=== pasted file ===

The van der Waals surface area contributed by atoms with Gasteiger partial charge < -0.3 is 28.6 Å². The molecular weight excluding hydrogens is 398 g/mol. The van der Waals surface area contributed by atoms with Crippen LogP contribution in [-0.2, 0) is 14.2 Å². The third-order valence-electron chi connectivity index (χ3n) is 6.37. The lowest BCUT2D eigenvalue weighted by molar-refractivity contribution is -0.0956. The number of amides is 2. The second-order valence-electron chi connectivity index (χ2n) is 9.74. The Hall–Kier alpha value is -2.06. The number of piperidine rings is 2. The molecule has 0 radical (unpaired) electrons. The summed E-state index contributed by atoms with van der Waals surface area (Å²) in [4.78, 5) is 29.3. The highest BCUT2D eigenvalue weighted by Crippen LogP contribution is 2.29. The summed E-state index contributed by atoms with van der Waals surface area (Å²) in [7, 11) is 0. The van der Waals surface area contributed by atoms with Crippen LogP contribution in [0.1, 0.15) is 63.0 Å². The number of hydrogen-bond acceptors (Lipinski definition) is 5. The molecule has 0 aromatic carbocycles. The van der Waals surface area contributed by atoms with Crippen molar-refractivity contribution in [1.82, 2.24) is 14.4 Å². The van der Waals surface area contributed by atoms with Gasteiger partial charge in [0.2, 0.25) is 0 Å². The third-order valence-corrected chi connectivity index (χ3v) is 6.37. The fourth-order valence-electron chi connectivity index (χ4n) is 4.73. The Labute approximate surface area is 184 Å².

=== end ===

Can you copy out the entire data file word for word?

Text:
The van der Waals surface area contributed by atoms with Gasteiger partial charge < -0.3 is 28.6 Å². The molecular weight excluding hydrogens is 398 g/mol. The van der Waals surface area contributed by atoms with Crippen LogP contribution in [-0.2, 0) is 14.2 Å². The third-order valence-electron chi connectivity index (χ3n) is 6.37. The lowest BCUT2D eigenvalue weighted by molar-refractivity contribution is -0.0956. The number of amides is 2. The second-order valence-electron chi connectivity index (χ2n) is 9.74. The Hall–Kier alpha value is -2.06. The number of piperidine rings is 2. The molecule has 0 radical (unpaired) electrons. The summed E-state index contributed by atoms with van der Waals surface area (Å²) in [4.78, 5) is 29.3. The highest BCUT2D eigenvalue weighted by Crippen LogP contribution is 2.29. The summed E-state index contributed by atoms with van der Waals surface area (Å²) in [7, 11) is 0. The van der Waals surface area contributed by atoms with Crippen LogP contribution in [0.1, 0.15) is 63.0 Å². The number of hydrogen-bond acceptors (Lipinski definition) is 5. The molecule has 0 aromatic carbocycles. The van der Waals surface area contributed by atoms with Crippen molar-refractivity contribution in [1.82, 2.24) is 14.4 Å². The van der Waals surface area contributed by atoms with Gasteiger partial charge in [0.2, 0.25) is 0 Å². The third-order valence-corrected chi connectivity index (χ3v) is 6.37. The fourth-order valence-electron chi connectivity index (χ4n) is 4.73. The Labute approximate surface area is 184 Å².